They have been risking their lives caring for patients in the midst of the COVID-19 pandemic, yet, when they return home, two Central medics have no water to wash their hands—an act world medical experts say is one of the best measures to prevent the spread of the virus.
The doctors, who are operate at one of the country’s medical hubs, but whose names have been withheld to protect their identities, have been suffering because of a water shortage in their community. A ruptured water main has left more than 100 households with dry taps.
During an interview with Guardian Media Thursday, a relative Sharon Persad (not her real name), said they were terrified that if they do not get water soon, they will be unable to protect themselves from illness and possibly death.
“In my household we have two doctors and we cannot even have water to wash their scrubs. When they come home we have to take their scrubs and bag it. They leave their shoes outside. We do not have water to wash clothes. We are using a lot of hand sanitiser because we do not want to waste the water. Right now we are down to one rim of water. Three tanks are dry,” she said.
Persad said residents had not received water for three weeks and when they did it came only for two hours.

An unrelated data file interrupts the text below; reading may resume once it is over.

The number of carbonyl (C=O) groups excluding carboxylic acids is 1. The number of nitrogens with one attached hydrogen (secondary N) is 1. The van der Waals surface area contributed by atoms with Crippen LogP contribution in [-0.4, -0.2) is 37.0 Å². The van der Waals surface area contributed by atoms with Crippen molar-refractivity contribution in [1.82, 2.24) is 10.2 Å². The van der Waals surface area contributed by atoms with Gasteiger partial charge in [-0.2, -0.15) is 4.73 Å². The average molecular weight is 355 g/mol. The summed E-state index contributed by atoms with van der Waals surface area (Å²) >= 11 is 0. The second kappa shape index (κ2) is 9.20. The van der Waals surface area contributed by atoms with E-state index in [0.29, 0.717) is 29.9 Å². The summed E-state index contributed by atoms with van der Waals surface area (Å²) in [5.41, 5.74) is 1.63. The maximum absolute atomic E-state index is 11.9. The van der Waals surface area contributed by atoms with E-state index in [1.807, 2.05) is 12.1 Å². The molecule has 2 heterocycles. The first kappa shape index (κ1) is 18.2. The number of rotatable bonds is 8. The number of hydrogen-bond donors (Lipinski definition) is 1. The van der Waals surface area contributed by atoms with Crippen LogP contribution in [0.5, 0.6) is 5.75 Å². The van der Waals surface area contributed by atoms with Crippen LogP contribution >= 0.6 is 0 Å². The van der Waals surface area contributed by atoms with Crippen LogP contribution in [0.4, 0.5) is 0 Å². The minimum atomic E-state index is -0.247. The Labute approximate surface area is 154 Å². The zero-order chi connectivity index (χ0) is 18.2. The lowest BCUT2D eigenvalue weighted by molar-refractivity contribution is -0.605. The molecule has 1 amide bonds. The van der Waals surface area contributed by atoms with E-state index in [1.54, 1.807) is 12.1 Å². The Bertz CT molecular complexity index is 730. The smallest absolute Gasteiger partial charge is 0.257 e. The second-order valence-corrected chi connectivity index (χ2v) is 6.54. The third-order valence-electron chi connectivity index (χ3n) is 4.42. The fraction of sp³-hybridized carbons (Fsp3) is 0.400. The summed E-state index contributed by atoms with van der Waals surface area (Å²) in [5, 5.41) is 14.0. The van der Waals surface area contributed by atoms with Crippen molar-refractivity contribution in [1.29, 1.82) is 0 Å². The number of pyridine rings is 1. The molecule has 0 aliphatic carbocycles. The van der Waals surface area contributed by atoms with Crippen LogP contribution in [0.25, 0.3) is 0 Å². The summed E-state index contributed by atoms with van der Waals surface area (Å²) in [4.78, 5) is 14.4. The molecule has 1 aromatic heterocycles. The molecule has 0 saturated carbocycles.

“People in the lower areas got some but not us,” she added.
But the doctors and their family are not alone at this time, as other parts of the country have also been suffering for a regular water supply at a time when keeping surroundings clean are essential to the fight against COVID-19.
In a statement Thursday, the Water and Sewerage Authority confirmed that parts of Central Trinidad would be without water last night because the authority had to carry out repair work on a 16-inch transmission pipeline in Carolina. WASA said the areas that would be affected by a disruption in supply of at least 12 hours were Windsor Park, Carolina, Balmain and Milton.
MP for Couva South Rudranath Indarsingh also said yesterday that constituents in Milton, Carolina, Balmain Gardens, Violet Drive and Calcutta Nos 1, 2 and 3 have been complaining about a water problem for weeks. Indarsingh said he had written to Public Utilities Minister Robert Le Hunte seeking relief. He said regional managers from WASA also informed him that there was a problem with the Dow Village booster pump.
Central resident Shalima Ramkissoon said her community had been having constant water woes and they had been forced to buy water.
“We are seeing problems for too long. ... I don’t know what they trying to do now. It is an area where plenty poor people live and if people do not have water to clean they will be at risk,” Ramkissoon said.
Lawrence John said his wife had been washing clothes at her elderly sister’s home in Montrose, Chaguanas, for the past two weeks but with the enhanced quarantine measures they could not do so again because both the sister and her husband were at high risk to contract COVID-19 because of their age and health issues, He said his kitchen garden had died.
“We were using kitchen water to keep them alive but now we cannot even water them. I added a 400 gallon tank and seven plastic barrels, the latter for the plants, but was not able to fill them up cause the water never came back,” he said.
Another Central resident, Cherry Ramdath said she had paid $200 for a tank of water.
“It is not right. They must do something about this,” she said.